News Article | 7/22/2009

1.2M SF Project on Former Brownfield Site in California Earns LEED Certification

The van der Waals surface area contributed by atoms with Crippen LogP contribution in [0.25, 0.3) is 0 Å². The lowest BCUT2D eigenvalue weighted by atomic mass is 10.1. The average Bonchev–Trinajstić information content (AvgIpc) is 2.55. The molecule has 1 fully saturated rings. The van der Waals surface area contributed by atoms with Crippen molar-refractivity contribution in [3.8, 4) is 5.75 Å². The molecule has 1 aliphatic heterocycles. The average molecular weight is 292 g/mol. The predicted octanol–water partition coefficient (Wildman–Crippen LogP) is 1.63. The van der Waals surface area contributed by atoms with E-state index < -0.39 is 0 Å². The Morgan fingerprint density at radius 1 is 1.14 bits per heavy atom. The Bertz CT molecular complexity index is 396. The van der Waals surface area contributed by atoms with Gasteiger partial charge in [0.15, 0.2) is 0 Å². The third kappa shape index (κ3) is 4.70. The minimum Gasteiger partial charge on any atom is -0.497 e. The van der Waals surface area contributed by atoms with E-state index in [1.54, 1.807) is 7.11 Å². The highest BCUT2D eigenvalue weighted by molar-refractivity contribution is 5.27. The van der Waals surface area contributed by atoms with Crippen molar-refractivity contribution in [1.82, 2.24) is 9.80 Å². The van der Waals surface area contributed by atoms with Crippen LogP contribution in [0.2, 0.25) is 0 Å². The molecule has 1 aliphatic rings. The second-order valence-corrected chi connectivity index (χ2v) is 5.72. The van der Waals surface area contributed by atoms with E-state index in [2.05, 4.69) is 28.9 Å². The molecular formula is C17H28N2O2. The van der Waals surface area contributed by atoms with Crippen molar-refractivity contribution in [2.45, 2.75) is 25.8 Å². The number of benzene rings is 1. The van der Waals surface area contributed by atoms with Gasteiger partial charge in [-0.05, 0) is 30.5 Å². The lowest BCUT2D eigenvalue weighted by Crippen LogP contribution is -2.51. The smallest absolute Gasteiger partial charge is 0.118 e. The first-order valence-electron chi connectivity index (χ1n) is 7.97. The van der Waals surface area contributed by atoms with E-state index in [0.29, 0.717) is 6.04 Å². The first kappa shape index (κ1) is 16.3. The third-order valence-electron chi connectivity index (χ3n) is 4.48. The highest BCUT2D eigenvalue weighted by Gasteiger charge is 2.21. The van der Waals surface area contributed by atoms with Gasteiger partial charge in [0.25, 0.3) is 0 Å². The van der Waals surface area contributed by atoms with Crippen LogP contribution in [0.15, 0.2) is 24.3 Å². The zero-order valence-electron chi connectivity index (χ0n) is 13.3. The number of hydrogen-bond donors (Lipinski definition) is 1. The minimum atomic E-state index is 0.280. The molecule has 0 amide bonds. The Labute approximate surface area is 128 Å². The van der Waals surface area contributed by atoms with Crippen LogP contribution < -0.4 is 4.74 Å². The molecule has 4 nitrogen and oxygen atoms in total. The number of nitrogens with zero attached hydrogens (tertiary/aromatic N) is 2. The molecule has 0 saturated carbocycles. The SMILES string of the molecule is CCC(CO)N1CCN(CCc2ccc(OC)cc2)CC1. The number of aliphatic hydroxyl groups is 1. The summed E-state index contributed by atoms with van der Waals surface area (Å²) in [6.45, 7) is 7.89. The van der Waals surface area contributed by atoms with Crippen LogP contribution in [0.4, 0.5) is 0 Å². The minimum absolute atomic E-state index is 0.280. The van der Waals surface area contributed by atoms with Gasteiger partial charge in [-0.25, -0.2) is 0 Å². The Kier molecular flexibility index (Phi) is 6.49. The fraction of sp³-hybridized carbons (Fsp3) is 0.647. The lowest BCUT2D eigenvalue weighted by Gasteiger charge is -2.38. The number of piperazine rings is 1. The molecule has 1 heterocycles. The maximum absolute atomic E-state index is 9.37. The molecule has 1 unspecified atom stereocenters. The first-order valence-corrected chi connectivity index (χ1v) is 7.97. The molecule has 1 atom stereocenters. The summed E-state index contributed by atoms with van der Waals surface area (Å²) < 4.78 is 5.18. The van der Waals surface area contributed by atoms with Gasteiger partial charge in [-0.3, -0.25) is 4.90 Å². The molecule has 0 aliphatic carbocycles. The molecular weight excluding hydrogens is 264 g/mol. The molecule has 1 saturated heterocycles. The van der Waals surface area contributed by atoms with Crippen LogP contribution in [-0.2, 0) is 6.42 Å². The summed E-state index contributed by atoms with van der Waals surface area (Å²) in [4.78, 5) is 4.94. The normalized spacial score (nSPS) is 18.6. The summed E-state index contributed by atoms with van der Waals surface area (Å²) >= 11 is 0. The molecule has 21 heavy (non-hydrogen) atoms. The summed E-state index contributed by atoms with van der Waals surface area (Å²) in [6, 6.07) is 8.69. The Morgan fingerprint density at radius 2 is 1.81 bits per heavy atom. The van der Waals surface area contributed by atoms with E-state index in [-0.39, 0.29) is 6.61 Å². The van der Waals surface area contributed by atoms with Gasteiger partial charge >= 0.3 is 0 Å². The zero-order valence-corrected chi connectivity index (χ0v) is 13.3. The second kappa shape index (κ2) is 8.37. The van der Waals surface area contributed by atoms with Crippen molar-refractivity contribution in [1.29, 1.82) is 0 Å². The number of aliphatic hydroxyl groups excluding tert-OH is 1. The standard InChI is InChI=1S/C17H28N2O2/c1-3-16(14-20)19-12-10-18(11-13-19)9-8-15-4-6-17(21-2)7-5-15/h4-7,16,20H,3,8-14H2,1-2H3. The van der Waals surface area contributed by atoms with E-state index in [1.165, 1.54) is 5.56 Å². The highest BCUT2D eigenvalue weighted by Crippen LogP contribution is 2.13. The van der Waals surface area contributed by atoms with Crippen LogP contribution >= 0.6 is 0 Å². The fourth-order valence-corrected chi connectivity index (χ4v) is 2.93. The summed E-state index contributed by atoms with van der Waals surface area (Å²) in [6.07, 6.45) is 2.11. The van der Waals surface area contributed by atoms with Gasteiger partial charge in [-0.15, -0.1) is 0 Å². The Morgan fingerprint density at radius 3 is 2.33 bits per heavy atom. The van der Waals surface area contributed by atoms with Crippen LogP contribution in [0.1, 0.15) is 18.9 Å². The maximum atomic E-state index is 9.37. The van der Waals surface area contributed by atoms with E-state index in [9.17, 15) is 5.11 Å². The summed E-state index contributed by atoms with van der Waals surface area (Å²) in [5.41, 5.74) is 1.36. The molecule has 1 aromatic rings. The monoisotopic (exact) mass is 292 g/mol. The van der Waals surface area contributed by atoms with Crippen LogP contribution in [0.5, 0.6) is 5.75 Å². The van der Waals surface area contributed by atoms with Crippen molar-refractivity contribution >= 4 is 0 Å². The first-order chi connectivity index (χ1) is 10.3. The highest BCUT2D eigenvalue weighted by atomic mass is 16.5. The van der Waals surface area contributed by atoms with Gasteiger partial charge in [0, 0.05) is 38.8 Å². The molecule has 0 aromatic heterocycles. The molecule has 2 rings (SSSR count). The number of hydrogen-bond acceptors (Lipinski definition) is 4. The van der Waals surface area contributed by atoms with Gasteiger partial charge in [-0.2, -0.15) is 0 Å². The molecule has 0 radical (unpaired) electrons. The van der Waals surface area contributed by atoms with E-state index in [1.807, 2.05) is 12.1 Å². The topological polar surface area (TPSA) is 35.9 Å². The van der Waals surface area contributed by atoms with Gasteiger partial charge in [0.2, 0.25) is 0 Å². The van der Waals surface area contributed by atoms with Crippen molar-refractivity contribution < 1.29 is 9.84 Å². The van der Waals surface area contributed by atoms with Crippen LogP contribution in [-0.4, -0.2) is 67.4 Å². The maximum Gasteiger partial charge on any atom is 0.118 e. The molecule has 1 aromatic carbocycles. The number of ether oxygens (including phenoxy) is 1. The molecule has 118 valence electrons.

A 1.2-million-square-foot industrial park touted as the largest speculative industrial project in the U.S. became one of the largest overall projects in California to receive LEED certification. Developed by Dallas-based Hillwood, the project was sold to CB Richard Ellis Investors a year ago, but Hillwood staff recently completed the Silver LEED certification process on behalf of the new buyer.The five speculative buildings at Interchange Business Center in San Bernardino, Calif., were completed in 2008. They range in size from 94,100 to 448,100 square feet. The buildings were constructed over an 18-month period. The project is the second in San Bernardino to receive LEED certification.“We finished the project about a year ago, but the LEED certification process takes a long time,” John Magness, senior vice president for Hillwood, told CPN. “We’ve been working through the final throes of getting certification and earning all the points we’re eligible for to earn the Silver certification.Magness said seeking the LEED certification on a speculative project is becoming a key component in searching for tenants and buyers, especially in the current era of sluggish tenant demand.“We are forecasting that [LEED certification] is becoming more and more important for people looking for properties,” he said. “The economy has slowed down, but the green initiative is the buzz word in industry. More companies are indicating that if they are going to sign a 10- to 15-year lease or buy a building, they would like to have a site with a reduced carbon footprint and be green. That is why we built the projects like this on Interchange Business Center.”Located in the State College Redevelopment Project Area, InterChange Business Center is the result of a public-private partnership between the city of San Bernardino’s Economic Development Agency and Hillwood to redevelop the blighted property to a productive use.Prior to its extensive remediation, the 144-acre site was defined as a brownfield. The location dates back to before World War II, when it housed a facility to manufacture silica gel. During the war, the site was used for the storage, packing and testing of six-pound incendiary bombs for the military. Later it was used for zeolite production of mineral based composites used in water softening.“Interchange Business Park’s LEED certification demonstrates tremendous green building leadership,” said Rick Fedrizzi, president, CEO & founding chairman of the U.S. Green Building Council, in a prepared statement. “The urgency of USGBC’s mission has challenged the industry to move faster and reach further than ever before, and Interchange Business Park serves as a prime example with just how much we can accomplish.”